• “No” is the start of the negotiation, not the end of it.

    Page: 78
  • The sweetest two words in any negotiation are actually “That’s right.”

    Page: 98
  • When your adversaries say, “That’s right,” they feel they have assessed what you’ve said and pronounced it as correct of their own free will. They embrace it.

    Page: 105
  • The moment you’ve convinced someone that you truly understand her dreams and feelings (the whole world that she inhabits), mental and behavioral change becomes possible, and the foundation for a breakthrough has been laid.

    Page: 112
  • I’m here to call bullshit on compromise right now. We don’t compromise because it’s right; we compromise because it is easy and because it saves face. We compromise in order to say that at least we got half the pie. Distilled to its essence, we compromise to be safe.

    Page: 116
  • To bend your counterpart’s reality, you have to start with the basics of empathy. So start out with an accusation audit acknowledging all of their fears. By anchoring their emotions in preparation for a loss, you inflame the other side’s loss aversion so that they’ll jump at the chance to avoid it.

    Page: 128
  • In a tough negotiation, it’s not enough to show the other party that you can deliver the thing they want. To get real leverage, you have to persuade them that they have something concrete to lose if the deal falls through.

    Page: 128
  • Giving your counterpart the illusion of control by asking calibrated questions—by asking for help—is one of the most powerful tools for suspending unbelief.

    Page: 150
  • Calibrated questions avoid verbs or words like “can,” “is,” “are,” “do,” or “does.” These are closed-ended questions that can be answered with a simple “yes” or a “no.” Instead, they start with a list of words people know as reporter’s questions: “who,” “what,” “when,” “where,” “why,” and “how.” Those words inspire your counterpart to think and then speak expansively. But let me cut the list even further: it’s best to start with “what,” “how,” and sometimes “why.” Nothing else.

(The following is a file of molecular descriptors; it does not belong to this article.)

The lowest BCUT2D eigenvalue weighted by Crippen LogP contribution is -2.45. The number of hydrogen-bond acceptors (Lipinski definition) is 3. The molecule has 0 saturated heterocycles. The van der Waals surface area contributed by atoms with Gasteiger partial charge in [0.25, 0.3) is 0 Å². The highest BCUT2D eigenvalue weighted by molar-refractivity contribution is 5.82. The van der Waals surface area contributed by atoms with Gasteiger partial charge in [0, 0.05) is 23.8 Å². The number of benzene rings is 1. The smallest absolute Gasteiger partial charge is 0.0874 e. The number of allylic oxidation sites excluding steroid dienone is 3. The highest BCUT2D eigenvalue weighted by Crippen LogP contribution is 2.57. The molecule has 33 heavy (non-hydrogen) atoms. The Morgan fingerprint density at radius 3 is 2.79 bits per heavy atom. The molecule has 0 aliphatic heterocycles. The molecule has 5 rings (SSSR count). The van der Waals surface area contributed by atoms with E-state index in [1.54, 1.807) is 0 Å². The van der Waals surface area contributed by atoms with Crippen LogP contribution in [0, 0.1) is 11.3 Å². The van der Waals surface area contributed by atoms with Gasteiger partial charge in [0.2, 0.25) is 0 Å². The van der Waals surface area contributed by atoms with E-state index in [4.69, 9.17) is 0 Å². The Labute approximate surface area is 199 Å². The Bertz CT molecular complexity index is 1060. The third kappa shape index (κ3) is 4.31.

Page: 153
  • There are two key questions you can ask to push your counterparts to think they are defining success their way: “How will we know we’re on track?” and “How will we address things if we find we’re off track?” When they answer, you summarize their answers until you get a “That’s right.” Then you’ll know they’ve bought in.

    Page: 169
  • By making your counterparts articulate implementation in their own words, your carefully calibrated “How” questions will convince them that the final solution is their idea. And that’s crucial. People always make more effort to implement a solution when they think it’s theirs.

    Page: 169
  • Only 7 percent of a message is based on the words while 38 percent comes from the tone of voice and 55 percent from the speaker’s body language and face.

    Page: 176
  • To get leverage, you have to persuade your counterpart that they have something real to lose if the deal falls through.

    Page: 221
  • When the pressure is on, you don’t rise to the occasion —you fall to your highest level of preparation.

    Page: 251